One of the most comm on conditions encountered in our beef cattle is lameness during the summer grazing period.
Whether on calves, cows, yearlings or bulls, none are immune from developing some types of lameness. Surprisingly enough, many really don’t require much for treatment, yet many are treated.
Producers often use the all-encompassing term of foot rot, yet most lameness at pasture is not caused by foot rot. This year (summer of 2011) could see a higher-than-normal incidence of foot rot with all the extra rainfall most areas have experienced.
This article will try and differentiate the many forms of lameness we see at pasture and the steps necessary to correct them.
Just as an example, I supervised 90 dry cows at pasture last summer and out of 12 incidents of lameness I encountered (all on different cows), only one case was treated. All the rest cleared up uneventfully.
After lame livestock are spotted, get close to them, and spend some time observing them.
First, determine which leg is lame. Look for swelling, the degree of weight bearing on the affected leg and how they ambulate. Evidence of cracks, the toes spread apart, corns, long hooves or curled toes may all cause pain in the foot. As with any condition or illness record the description of the animal including colour, ear tag and any other distinguishing features as this makes them easier to find on the recheck.
Once the location and condition causing the lameness have been determined, determine a course of action. My main point here is if you have a true foot rot with swelling of the foot, and in advanced cases, dead rotting flesh between the toes, treatment should be very effective with antibiotics.
A number of the long-acting antibiotic products are very effective against foot rot and often one shot, if caught early, can be curative. Some newer products need a veterinary prescription if used against foot rot, so work with your veterinarian on a course of action that works.
Most lameness falls into two broad categories. Those that need more involved procedures done and those which need to simply convalesce on their own. By more involved procedures, the examples are broken legs which may need anything from emergency slaughter in larger animals to either casting or splint applications in younger ones.
In young calves, casts and splints, depending on the location of the break have a very high success rate if found early before the bone has broken out through the skin.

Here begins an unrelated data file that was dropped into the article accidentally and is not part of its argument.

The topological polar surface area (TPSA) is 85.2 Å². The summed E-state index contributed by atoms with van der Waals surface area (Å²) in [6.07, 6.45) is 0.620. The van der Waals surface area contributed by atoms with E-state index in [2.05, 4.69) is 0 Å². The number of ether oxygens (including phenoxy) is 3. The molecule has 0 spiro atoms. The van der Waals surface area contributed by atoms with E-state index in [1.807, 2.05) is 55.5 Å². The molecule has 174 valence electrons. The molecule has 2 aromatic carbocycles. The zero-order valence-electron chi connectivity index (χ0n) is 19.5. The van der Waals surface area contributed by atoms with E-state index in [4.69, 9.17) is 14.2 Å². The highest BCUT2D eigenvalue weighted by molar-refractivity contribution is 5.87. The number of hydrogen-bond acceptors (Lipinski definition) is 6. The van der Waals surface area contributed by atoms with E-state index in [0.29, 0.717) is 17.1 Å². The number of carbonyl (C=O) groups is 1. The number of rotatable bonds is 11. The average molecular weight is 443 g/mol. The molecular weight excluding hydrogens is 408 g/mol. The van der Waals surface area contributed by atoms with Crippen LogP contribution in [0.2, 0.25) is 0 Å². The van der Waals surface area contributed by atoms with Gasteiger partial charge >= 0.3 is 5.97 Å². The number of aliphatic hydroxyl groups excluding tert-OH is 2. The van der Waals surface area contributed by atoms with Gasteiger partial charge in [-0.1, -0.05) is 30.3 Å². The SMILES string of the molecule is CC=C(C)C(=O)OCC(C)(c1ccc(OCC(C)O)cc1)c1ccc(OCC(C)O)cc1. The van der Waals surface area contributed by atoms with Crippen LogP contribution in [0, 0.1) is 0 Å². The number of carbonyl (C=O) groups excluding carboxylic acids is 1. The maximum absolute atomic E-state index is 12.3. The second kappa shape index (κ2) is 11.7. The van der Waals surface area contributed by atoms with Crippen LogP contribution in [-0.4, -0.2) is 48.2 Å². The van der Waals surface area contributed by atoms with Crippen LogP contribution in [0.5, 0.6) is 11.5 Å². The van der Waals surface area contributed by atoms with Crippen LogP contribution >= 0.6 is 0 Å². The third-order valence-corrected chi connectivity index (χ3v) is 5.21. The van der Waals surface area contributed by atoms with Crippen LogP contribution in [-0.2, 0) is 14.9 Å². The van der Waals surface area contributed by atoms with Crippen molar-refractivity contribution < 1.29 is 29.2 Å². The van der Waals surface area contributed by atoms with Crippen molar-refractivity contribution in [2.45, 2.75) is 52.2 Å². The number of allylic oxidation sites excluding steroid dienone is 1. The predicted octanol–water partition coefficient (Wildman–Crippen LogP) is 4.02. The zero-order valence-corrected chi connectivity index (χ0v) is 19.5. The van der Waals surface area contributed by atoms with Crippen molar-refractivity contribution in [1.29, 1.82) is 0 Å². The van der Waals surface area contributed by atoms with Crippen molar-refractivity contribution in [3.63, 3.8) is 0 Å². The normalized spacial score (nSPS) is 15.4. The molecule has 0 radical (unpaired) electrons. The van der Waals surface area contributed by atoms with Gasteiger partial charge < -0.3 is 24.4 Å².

A couple other conditions which need further care are sole abscesses and septic arthritis. With sole abscesses there is almost no weight bearing, yet often no swelling is evident. These need to be brought home and a therapeutic foot trim performed by your veterinarian.
The abscess is opened up and drained. We often see this in association with bad feet or a crack in the wall which allows the infection to enter. Because the infection is enclosed and just under the sole it is very painful when weight is placed on the affected foot.
As with other very painful conditions it will be up to you and your veterinarian whether painkillers are given. Sometimes limping with convalescence allows the condition to heal quicker rather than removing the pain and having a false sense of improvement. Then, when the painkillers wear off the condition worsens.
A septic arthritis is when infection has been introduced into the last joint just beneath the hoof. The history of these is they often have been treated many times with antibiotics with no improvement. The infection often breaks out just above the hoof. Oftentimes the curative procedure is either amputating the toe or drilling out the joint.
Either procedure requires restraint, local anesthetic and is best done at a clinic. There is also followup care so removing from pasture is the obvious thing to do.
Most other lameness problems are transient and my suggestion is to not stress the cattle out by catching them initially. Cattle can sprain or strain themselves in a multitude of ways: stepping in gopher holes, slipping on wet terrain or rock bruises can all lead to transient lameness problems.
Cattle with poor feet, long hooves or abnormal gaits are definitely more predisposed to these as well. Hoof abnormalities such as cracks (horizontal or vertical), corns or long hooves ripping off too short will also lead to lameness. A good hoof trimming in the spring will prevent a lot of these problems the following summer.
By maintaining your herd’s hoof care and selecting breeding stock – especially the herd bulls – for good feet and legs will go a long ways to preventing pasture lameness. For those that do occur, don’t rush for the antibiotic syringe without first closely assessing the actual cause. Remember for lameness that can’t be treated, emergency slaughter is always an option as long as drugs have not already been given.
Thisarticlewilltryanddifferentiatethe manyformsoflamenessweseeatpasture andthestepsnecessarytocorrectthem.